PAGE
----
I truly, without a doubt, believe that what separates those of us who are alive here on earth, from those who are now in the “nearer presence of God” is truly a very thin one. And to commemorate them and to remember them is a good thing for all us.

Now, I do understand, as I said before, that all this talk of saints makes some of us more “Protestant minded” a bit uncomfortable.  But…I do want us to think long and hard about the saints we have known in our lives. And we have all known saints in our lives.

We have known those people who have shown us, by their example, by their good, that God works through us.  And I want us to at least realize that God still works through us even after we have departed from this mortal coil. Ministry in one form or the other, can continue, even following our deaths.

Hopefully, we can still, even after our deaths, do good and work toward furthering the Kingdom of God by the example we have left behind. For me, the saints—those people who have gone before us—aren’t gone. They haven’t just disappeared. They haven’t just floated away and dissipated like clouds out of our midst. No, rather they are here with us, still.  They join with us, just as the angels do, when we celebrate the Eucharist.

For, especially in the Eucharist, we find that “veil” lifted for a moment. In this Eucharist that we celebrate together at this altar, we find the divisions that separate us are gone. We see how thin that veil truly is.  We see that death truly does not have ultimate power over us.

I can’t tell you how many times over the years I have heard stories from one priest or layperson or the other who have said they have experienced, especially during the Eucharist, the presence, in a sometimes nearly empty church, of the multitude of saints, gathered together to worship. That is the way Holy Communion should be.  It’s not just us, gathered here at the altar.  It’s the Communion of all the saints.

In fact, before we sing that glorious hymn, “Holy, Holy Holy” during the Eucharistic rite, you hear me say, “with angels and saints and all the company of heaven we sing this hymn of praise.” That isn’t just sweet, poetic language. It’s what we believe and hope in.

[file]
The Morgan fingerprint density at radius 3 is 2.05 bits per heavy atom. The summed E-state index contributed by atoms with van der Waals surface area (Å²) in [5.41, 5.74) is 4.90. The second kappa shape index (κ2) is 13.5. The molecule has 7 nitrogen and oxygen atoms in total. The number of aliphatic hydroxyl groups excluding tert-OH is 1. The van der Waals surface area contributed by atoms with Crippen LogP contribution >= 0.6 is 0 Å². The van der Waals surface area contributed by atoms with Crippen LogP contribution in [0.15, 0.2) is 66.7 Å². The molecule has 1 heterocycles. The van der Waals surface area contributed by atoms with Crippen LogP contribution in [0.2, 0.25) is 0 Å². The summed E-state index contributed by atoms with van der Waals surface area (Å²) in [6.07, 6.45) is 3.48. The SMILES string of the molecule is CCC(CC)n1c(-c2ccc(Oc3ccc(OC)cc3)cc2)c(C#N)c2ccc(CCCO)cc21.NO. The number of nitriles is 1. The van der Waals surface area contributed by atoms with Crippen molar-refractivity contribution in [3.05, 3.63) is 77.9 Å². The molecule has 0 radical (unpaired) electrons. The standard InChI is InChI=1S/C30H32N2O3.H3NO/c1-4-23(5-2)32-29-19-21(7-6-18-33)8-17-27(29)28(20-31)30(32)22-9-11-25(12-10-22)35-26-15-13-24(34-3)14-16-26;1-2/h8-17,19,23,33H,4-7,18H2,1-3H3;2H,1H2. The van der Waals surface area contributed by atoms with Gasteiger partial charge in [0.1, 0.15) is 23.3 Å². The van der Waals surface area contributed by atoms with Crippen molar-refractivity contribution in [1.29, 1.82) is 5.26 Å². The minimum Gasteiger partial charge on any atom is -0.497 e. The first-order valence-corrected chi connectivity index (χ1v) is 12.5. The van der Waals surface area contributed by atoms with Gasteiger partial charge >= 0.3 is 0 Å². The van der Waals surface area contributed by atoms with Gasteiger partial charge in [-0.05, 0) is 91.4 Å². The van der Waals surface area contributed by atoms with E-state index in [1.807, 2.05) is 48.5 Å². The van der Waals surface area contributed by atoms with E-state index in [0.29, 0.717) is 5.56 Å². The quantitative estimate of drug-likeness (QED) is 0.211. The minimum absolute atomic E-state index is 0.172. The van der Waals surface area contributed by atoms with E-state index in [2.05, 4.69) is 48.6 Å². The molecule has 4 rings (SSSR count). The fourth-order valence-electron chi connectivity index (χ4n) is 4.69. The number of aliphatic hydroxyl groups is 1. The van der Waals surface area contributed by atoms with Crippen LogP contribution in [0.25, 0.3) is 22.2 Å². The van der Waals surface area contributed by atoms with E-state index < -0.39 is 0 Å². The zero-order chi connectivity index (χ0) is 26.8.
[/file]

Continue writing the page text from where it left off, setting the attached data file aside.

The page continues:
In these last few years, after losing so many people in my family and among close friends, I think I have felt their presence most keenly, at times, here at this altar when we are gathered together for the Eucharist then at any other time.  I have felt them here with us.  And in those moments when I have, I know in ways I never have before, how thin that veil is between us and “them.”

You can see why I love this feast. It not only gives us consolation in this moment, separated as we are from our loved ones, but it also gives us hope.  We know, in moments like this, where we are headed.  We know what awaits us.

No, we don’t know it in detail.  We’re not saying there are streets paved in gold or puffy white clouds with chubby little baby angels floating around. We don’t have a clear vision of that place.

But we do sense it. We do feel it. We know it’s there, just beyond our vision, just out of reach and out of focus. And “they” are all there, waiting for us. They—all the angels, all the saints, all our departed loved ones.

So, this morning—and always—we should rejoice in this fellowship we have with them. We should rejoice as the saints we are and we should rejoice with the saints that have gone before us.

In our collect this morning, we prayed that “we may come to those ineffably joys that you have prepared for those who truly love you.”

Those ineffably joys await us.  They are there, just on the other side of that thin veil.  And if we are only patient, we too, as Paul tells us in his letter to the Ephesians this morning, will obtain that inheritance that they have gained and we will live with them in that place of unimaginable joy and light.